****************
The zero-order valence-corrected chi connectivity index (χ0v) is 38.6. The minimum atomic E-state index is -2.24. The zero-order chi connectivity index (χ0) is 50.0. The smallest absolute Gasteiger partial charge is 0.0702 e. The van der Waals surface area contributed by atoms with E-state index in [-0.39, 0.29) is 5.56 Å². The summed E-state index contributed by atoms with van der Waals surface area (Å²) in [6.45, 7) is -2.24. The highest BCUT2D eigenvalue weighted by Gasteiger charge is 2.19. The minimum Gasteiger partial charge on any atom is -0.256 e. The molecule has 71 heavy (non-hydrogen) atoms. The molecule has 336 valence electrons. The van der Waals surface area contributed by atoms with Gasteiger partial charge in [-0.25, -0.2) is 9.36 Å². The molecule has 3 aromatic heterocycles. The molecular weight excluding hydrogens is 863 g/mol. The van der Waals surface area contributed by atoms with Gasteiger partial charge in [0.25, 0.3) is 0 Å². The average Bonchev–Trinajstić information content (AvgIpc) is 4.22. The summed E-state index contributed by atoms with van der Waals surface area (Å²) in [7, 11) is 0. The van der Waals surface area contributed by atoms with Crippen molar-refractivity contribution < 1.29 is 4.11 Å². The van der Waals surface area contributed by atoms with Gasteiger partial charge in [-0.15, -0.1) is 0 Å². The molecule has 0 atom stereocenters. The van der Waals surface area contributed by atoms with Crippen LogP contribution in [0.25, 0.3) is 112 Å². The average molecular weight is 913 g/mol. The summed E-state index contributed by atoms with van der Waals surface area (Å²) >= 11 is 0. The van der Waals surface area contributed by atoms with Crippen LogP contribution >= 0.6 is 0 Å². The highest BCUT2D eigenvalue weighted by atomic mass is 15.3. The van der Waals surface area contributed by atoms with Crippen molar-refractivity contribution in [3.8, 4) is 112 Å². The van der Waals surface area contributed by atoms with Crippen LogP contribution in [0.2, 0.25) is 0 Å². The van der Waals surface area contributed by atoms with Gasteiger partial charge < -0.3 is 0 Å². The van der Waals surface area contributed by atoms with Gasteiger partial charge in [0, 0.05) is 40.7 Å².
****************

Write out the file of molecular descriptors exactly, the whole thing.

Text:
The zero-order valence-corrected chi connectivity index (χ0v) is 38.6. The minimum atomic E-state index is -2.24. The zero-order chi connectivity index (χ0) is 50.0. The smallest absolute Gasteiger partial charge is 0.0702 e. The van der Waals surface area contributed by atoms with E-state index in [-0.39, 0.29) is 5.56 Å². The summed E-state index contributed by atoms with van der Waals surface area (Å²) in [6.45, 7) is -2.24. The highest BCUT2D eigenvalue weighted by Gasteiger charge is 2.19. The minimum Gasteiger partial charge on any atom is -0.256 e. The molecule has 71 heavy (non-hydrogen) atoms. The molecule has 336 valence electrons. The van der Waals surface area contributed by atoms with Gasteiger partial charge in [-0.25, -0.2) is 9.36 Å². The molecule has 3 aromatic heterocycles. The molecular weight excluding hydrogens is 863 g/mol. The van der Waals surface area contributed by atoms with Gasteiger partial charge in [0.25, 0.3) is 0 Å². The average Bonchev–Trinajstić information content (AvgIpc) is 4.22. The summed E-state index contributed by atoms with van der Waals surface area (Å²) in [7, 11) is 0. The van der Waals surface area contributed by atoms with Crippen molar-refractivity contribution < 1.29 is 4.11 Å². The van der Waals surface area contributed by atoms with Gasteiger partial charge in [-0.15, -0.1) is 0 Å². The molecule has 0 atom stereocenters. The van der Waals surface area contributed by atoms with Crippen LogP contribution in [0.25, 0.3) is 112 Å². The average molecular weight is 913 g/mol. The summed E-state index contributed by atoms with van der Waals surface area (Å²) >= 11 is 0. The van der Waals surface area contributed by atoms with Crippen LogP contribution >= 0.6 is 0 Å². The highest BCUT2D eigenvalue weighted by atomic mass is 15.3. The van der Waals surface area contributed by atoms with Crippen molar-refractivity contribution in [3.8, 4) is 112 Å². The van der Waals surface area contributed by atoms with Crippen LogP contribution in [0.2, 0.25) is 0 Å². The van der Waals surface area contributed by atoms with Gasteiger partial charge < -0.3 is 0 Å². The van der Waals surface area contributed by atoms with Gasteiger partial charge in [0, 0.05) is 40.7 Å².